Kearney, Hays gain insights through First Impressions program

Russell Shaffer | 

May 23, 2024


Kearney, Nebraska, and Hays, Kansas, have a lot in common.

Only a two-and-a-half-hour drive separates the cities, and both are situated along major freeways (I-80 and I-70, respectively). They are both home to universities (the University of Nebraska at Kearney and Fort Hays State University). They are both considered micropolitan communities. And they both recently participated in the First Impressions program, a university-run collaborative outreach effort between two coordinating cities.

Shawn Kaskie, an Extension educator with Rural Prosperity Nebraska, helped coordinate the interaction, which was overseen by Kansas State University’s Research and Extension office. While this isn’t the first First Impressions experience for a Nebraska town, it is the first to cross state borders.

“It’s not about comparing one community to the other,” said Kaskie, who worked with Jan Steen, the community vitality specialist from Kansas State. “The program’s about cooperation — discussing and sharing feedback to capitalize on what you’re doing well and strengthen the areas that could use some improvement. It’s a collaborative effort to raise everybody up together.”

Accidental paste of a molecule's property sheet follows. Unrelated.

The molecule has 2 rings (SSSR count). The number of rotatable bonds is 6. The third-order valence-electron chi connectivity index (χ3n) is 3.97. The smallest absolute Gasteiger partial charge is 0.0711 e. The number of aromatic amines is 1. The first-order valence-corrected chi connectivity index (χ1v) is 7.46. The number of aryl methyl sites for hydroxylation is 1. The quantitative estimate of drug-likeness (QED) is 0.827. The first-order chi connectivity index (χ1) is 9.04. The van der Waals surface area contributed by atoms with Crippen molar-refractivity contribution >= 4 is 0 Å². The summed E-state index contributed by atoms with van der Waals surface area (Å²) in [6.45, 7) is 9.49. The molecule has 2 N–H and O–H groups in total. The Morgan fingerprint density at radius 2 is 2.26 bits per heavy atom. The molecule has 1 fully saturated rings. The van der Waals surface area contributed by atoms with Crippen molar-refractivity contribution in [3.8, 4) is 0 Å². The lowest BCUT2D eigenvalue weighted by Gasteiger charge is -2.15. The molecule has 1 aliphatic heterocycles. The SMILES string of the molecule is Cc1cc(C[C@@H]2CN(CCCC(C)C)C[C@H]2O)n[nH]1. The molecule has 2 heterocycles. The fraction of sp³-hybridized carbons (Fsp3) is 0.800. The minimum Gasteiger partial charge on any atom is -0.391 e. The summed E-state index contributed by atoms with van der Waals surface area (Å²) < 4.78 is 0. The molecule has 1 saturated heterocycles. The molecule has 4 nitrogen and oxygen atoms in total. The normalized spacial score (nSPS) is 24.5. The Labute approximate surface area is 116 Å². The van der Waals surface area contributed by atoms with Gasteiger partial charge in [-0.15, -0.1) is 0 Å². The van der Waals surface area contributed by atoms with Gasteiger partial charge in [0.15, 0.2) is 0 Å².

The First Impressions program (dubbed “Peer to Peer” at Rural Prosperity Nebraska) matches two cities of similar size, demographics and urban/rural setting. Teams from each city visit the other unannounced, taking pictures of and exploring the housing market, business and shopping districts, child care opportunities, tourist attractions, schools and more. The teams then compile a report based on their experiences and share their findings with each other, discussing community attributes that are working well, as well as opportunities for growth.

The visiting teams generally embody a breadth of experience, Steen said.

“We try to get some different perspectives so it’s not just everybody looking at the economic side of things or the housing side of things,” she said.